Manitowoc has been hit by lower oil prices. In the past year, demand has dropped for its rough-terrain cranes and boom trucks from energy-related customers.Photo: Bill Gozansky/Alamy
Despite the difficult environment, newly independent Manitowoc (ticker: MTW) is worth a look.
The industrial crane maker was formed about a month ago, when its parent, Manitowoc, broke into two companies, spinning off its food-service equipment business as Manitowoc Foodservice(MFS). The breakup, long anticipated, had first been championed by activist firm Relational Investors, and, more recently, by investor Carl Icahn, who owns about 8% of the new Manitowoc.
In the wake of the March 4 spinoff, shares of the less cyclical food-service business have risen 7%, and Manitowoc has gained 6% to a recent $4.30. While the crane market is expected to log another weak year, Manitowoc’s shares look undervalued. They could shoot higher over the next few years.
The company’s new CEO, Barry Pennypacker, a turnaround expert, plans to restructure the business and improve margins. His initiatives could lead to higher profitability, even if demand remains subdued. Improving markets would give the shares a lift.
Manitowoc, based in Manitowoc, Wis., has a strong franchise and generates plenty of cash, even at trough earnings levels. While updated financials won’t be released until later this month, the balance sheet appears manageable.
Management has guided for debt levels of 2.1 times this year’s depressed Ebitda—earnings before interest, taxes, depreciation, and amortization—which could come in around $120 million. On net debt, leverage might be lower, though Wall Street estimates vary.
In a March 14 report, one of the few bulls on the stock, Jefferies analyst Stephen Volkmann, estimates net debt at $80 million, or 8% of total capitalization. That reflects a decent cash position.
On his estimates, the stock trades for an enterprise value of 30% of sales, well below the 40% that comparable businesses usually fetch in a trough. At a peak, the figure can go as high as 120% for deep cyclical businesses, implying substantial upside as the crane market rebounds. Volkmann values the shares at $5.50.
THE OLD MANITOWOC had operated a couple of businesses. It expanded its food-service equipment operation in 2008, with the purchase of U.K.–based Enodis. The same year, it sold its shipbuilding division.
Manitowoc is a global leader in cranes and makes about 50% of its sales internationally. It sells mobile telescopic, tower, and lattice-boom crawler cranes under the Manitowoc, Potain, and National Crane brands. With an installed base of 140,000 cranes, the company generates about 20% of its revenue from aftermarket parts and services, which is a less cyclical business.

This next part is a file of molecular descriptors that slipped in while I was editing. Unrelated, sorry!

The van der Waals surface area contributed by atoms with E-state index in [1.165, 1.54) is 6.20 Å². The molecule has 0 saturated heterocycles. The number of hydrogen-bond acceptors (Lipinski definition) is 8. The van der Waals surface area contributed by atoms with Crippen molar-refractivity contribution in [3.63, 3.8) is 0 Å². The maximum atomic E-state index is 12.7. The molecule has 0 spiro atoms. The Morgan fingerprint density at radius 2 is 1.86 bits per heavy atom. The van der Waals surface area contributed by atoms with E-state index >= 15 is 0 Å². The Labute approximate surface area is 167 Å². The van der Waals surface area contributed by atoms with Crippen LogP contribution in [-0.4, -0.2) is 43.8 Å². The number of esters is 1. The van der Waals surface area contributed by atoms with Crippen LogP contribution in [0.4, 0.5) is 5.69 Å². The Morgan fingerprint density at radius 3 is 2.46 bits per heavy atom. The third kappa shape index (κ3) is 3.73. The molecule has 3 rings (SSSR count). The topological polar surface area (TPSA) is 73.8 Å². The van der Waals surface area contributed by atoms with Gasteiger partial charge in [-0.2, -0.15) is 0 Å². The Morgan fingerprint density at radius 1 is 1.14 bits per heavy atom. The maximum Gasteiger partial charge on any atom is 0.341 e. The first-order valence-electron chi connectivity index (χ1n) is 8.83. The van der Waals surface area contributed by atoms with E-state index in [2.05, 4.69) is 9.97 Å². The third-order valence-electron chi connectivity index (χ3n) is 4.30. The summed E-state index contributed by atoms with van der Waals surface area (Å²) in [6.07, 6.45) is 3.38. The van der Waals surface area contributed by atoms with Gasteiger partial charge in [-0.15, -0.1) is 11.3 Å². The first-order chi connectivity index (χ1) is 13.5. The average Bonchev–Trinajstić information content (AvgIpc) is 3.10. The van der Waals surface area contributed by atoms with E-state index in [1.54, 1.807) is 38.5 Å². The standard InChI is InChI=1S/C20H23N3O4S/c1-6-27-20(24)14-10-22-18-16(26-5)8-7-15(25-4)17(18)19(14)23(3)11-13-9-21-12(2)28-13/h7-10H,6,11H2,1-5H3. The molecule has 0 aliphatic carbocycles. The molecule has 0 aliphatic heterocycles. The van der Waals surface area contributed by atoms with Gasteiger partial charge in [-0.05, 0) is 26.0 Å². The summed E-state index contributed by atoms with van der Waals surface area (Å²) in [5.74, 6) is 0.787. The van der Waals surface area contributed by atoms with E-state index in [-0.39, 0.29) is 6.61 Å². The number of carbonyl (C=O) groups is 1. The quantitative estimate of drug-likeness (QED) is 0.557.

In 2013, the last up year, the business generated $2.5 billion in sales, well above this year’s expected $1.8 billion. Most analysts carry a Hold on the shares. For 2016, they see earnings coming in at 10 cents a share before rebounding to 18 cents next year, on better margins and slightly higher sales.
Manitowoc has been hit by lower oil prices. In the past year, demand has dropped for its rough-terrain cranes and boom trucks from energy-related customers. In the December quarter, sales fell 18%, from the year-earlier level. One bright spot: tower cranes, which have benefited from stronger trends in residential and commercial construction.
In January, Manitowoc guided for flat revenue in 2016. Still, global crane utilization rates remain low, and most analysts call for a revenue decline.
CEO Pennypacker, who joined in December, is known for fixing troubled industrial businesses. Notably, from 2008 to 2012, he was the chief executive of industrial-equipment maker Gardner Denver; its operating margins rose significantly during his tenure.
At Manitowoc, he plans to apply lean manufacturing principles to meet the reduced demand environment, and to introduce new products. Over the next three years, Manitowoc targets taking out $50 million in costs. In January, Pennypacker said that he is aiming to generate “double-digit margins in the future, regardless of top-line performance.” In 2013, the business reached 9% operating margins, so the goal represents a significant improvement. Barron’s couldn’t reach management for comment.
While debt levels appear manageable, Manitowoc has some high-cost obligations. In February, it borrowed $260 million at 12.75%. Volkmann estimates Manitowoc’s total debt at $314 million and its cash at $234 million. Those levels will be revealed on the earnings release.
Lately, merger-and-acquisition activity has heated up in the industry. Manitowoc’s U.S.–based competitor, Terex (TEX), last year agreed to a merger with Finland’s Konecranes Oyj. In January, Terex received a competing bid from China’s Zoomlion Heavy Industry Science & Technology, for $30 a share. Last month, Zoomlion bumped up its offer by $1 a share.
In a March report, William Blair analyst Lawrence De Maria notes that the $30-a-share offer values Terex at 12 times Ebitda. At the same multiple, on the company’s implied guidance of $122 million in Ebitda, Manitowoc would fetch $8 a share.
That’s not to say that Manitowoc will be taken out soon. Still, it’s probably worth much more than its stock price indicates.